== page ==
Laila Ojefelt – Sweden (part2) (translated from Swedish)
It’s nothing I tell myself! Not on this course. Here, anything can happen. Nothing is impossible. Well? I have an incredibly great respect for that fifth place from the Comrades, but this is Transylvania ..The chase is on. […]
The stress is there no longer. It’s me and my body that strives upward. In harmony. In rhythm. This is where I thrive best. I’m looking curiously around me. Again, I am in a fine old forest. Straight tall trees stretching to the sky. The path is remarkable. It seems to divide, merge, disappear. It really is like witch’s forest. [….]Omu Peak gives me new energy. New hope. Once the slope releases her grip on my legs and flattens out, I look out over the mountains and dusk. I look up and smile to myself. Yep yep. Life is amazing. Big and beautiful. Here I am. At the top of the fabled Mountains of Transylvania. A stone’s throw from Dracula’s Castle. I’m in the middle of a dream in the fairy marvelous world. What else can I wish for? Lord? Thank you! Thanks for letting me live! Thanks for letting me be here tonight! And thanks for the slope being over…READ MORE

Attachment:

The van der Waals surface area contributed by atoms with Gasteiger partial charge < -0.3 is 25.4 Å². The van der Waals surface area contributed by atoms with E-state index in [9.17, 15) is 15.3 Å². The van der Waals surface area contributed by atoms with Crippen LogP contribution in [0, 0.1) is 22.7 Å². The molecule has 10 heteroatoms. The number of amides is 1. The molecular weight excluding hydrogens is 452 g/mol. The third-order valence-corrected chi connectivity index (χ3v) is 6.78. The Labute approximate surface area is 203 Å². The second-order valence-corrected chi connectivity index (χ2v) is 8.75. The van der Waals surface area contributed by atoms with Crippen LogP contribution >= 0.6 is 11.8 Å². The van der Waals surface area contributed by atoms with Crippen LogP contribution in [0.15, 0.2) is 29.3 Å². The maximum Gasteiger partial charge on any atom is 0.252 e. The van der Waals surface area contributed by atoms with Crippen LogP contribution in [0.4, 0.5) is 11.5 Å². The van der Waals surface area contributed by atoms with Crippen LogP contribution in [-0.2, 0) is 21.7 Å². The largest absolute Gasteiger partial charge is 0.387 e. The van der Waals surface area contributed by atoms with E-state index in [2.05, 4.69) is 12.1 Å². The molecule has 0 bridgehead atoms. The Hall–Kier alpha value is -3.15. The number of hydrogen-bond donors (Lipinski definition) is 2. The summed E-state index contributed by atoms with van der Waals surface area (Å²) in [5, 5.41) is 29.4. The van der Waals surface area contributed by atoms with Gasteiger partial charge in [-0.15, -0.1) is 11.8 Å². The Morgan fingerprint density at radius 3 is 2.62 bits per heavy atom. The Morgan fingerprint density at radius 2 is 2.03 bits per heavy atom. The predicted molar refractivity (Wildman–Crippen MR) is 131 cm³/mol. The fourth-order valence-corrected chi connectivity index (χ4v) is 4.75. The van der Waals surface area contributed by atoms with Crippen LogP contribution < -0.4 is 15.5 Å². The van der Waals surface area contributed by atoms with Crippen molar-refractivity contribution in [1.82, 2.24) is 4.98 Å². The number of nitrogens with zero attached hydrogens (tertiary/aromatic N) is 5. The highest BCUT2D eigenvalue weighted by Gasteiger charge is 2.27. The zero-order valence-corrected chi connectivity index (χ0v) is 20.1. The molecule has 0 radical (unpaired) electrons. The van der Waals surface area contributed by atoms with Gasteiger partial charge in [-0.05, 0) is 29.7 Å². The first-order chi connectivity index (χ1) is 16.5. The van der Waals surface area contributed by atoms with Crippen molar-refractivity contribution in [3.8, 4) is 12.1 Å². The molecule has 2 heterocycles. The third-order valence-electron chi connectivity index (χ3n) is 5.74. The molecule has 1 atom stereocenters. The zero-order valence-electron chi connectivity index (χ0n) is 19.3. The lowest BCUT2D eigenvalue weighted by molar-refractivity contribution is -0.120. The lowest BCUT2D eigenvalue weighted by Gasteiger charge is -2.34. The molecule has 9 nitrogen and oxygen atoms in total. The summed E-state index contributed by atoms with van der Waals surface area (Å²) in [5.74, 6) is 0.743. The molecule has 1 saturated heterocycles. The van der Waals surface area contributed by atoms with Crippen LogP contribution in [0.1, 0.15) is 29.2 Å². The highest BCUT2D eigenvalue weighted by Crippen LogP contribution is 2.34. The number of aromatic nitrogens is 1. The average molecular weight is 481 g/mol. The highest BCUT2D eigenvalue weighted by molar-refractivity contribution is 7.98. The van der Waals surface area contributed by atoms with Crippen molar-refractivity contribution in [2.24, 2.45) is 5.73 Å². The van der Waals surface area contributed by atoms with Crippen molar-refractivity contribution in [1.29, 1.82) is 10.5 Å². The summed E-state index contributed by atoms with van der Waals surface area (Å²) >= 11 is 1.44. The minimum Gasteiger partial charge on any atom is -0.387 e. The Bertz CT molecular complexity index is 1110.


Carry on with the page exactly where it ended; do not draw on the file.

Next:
Laila Ojefelt – Sweden (part3) (translated from Swedish)
[…]It feels like I have someone or something behind me. A few times I had to turn around and look. And finally, I understand what it is. It’s the moon! It’s not many days to be full and it shines. Strong. When there are no other lights and no reflection from the cities and communities the starry sky become  so much more magical. But I have no time to either enjoy or shudder…READ MORE

Cristoffer Stockman – Sweden (translated from Swedish)
[…]the long, long uphill. The one I must prior belief to be the hardest hill. I do some calculations to myself that maybe I might have time to pick me up from the forest of light and do not need to use the headlamp before the top...READ MORE

Laila Ojefelt – Sweden (pre-race) (translated from Swedish)
[…]I ran and wondered whether it was long or short tights in effect on the day of the race. Down in the valley, it was warm and pleasant. Once we got up at Omu Peak blew a chilly breeze and I was quickly cooled…READ MORE

Laila Ojefelt – Sweden (post-race) (translated from Swedish)
Free from the Earth’s requirements. Back on the mountain. In the woods. In the dark. In the solitude. Life was no more complicated or greater than that which was held in the headlamp light…READ MORE